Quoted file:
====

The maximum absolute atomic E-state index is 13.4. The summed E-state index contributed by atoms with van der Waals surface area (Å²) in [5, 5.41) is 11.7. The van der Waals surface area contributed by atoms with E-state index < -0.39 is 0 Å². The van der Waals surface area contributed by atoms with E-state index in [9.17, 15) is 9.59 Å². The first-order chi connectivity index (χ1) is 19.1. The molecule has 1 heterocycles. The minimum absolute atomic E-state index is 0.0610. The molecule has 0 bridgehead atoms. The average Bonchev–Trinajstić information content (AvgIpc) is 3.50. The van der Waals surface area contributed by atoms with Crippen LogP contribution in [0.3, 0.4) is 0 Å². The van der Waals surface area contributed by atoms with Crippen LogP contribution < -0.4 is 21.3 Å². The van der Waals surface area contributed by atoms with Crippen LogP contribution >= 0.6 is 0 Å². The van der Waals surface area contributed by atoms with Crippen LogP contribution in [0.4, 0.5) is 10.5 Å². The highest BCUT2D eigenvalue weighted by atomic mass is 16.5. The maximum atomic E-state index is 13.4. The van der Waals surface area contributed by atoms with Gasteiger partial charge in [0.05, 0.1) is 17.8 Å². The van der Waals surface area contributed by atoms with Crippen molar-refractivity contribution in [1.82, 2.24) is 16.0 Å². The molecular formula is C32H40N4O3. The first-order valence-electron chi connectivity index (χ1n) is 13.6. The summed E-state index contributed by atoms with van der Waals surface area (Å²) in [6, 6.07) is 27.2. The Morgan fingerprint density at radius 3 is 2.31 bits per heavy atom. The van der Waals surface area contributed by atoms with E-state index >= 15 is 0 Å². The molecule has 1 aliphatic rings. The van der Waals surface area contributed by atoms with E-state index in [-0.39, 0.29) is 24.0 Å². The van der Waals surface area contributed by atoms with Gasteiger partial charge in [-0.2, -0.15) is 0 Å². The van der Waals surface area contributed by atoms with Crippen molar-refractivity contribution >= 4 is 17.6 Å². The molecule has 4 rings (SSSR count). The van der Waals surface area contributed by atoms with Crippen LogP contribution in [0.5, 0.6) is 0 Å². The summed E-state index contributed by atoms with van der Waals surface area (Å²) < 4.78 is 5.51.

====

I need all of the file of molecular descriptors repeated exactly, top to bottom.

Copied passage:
The maximum absolute atomic E-state index is 13.4. The summed E-state index contributed by atoms with van der Waals surface area (Å²) in [5, 5.41) is 11.7. The van der Waals surface area contributed by atoms with E-state index < -0.39 is 0 Å². The van der Waals surface area contributed by atoms with E-state index in [9.17, 15) is 9.59 Å². The first-order chi connectivity index (χ1) is 19.1. The molecule has 1 heterocycles. The minimum absolute atomic E-state index is 0.0610. The molecule has 0 bridgehead atoms. The average Bonchev–Trinajstić information content (AvgIpc) is 3.50. The van der Waals surface area contributed by atoms with Crippen LogP contribution in [0.3, 0.4) is 0 Å². The van der Waals surface area contributed by atoms with Crippen LogP contribution < -0.4 is 21.3 Å². The van der Waals surface area contributed by atoms with Crippen LogP contribution >= 0.6 is 0 Å². The van der Waals surface area contributed by atoms with Crippen LogP contribution in [0.4, 0.5) is 10.5 Å². The highest BCUT2D eigenvalue weighted by atomic mass is 16.5. The maximum atomic E-state index is 13.4. The van der Waals surface area contributed by atoms with Gasteiger partial charge in [0.05, 0.1) is 17.8 Å². The van der Waals surface area contributed by atoms with Crippen molar-refractivity contribution in [1.82, 2.24) is 16.0 Å². The molecular formula is C32H40N4O3. The first-order valence-electron chi connectivity index (χ1n) is 13.6. The summed E-state index contributed by atoms with van der Waals surface area (Å²) in [6, 6.07) is 27.2. The Morgan fingerprint density at radius 3 is 2.31 bits per heavy atom. The van der Waals surface area contributed by atoms with E-state index >= 15 is 0 Å². The molecule has 1 aliphatic rings. The van der Waals surface area contributed by atoms with E-state index in [-0.39, 0.29) is 24.0 Å². The van der Waals surface area contributed by atoms with Gasteiger partial charge in [-0.2, -0.15) is 0 Å². The van der Waals surface area contributed by atoms with Crippen molar-refractivity contribution >= 4 is 17.6 Å². The molecule has 4 rings (SSSR count). The van der Waals surface area contributed by atoms with Crippen LogP contribution in [0.5, 0.6) is 0 Å². The summed E-state index contributed by atoms with van der Waals surface area (Å²) < 4.78 is 5.51.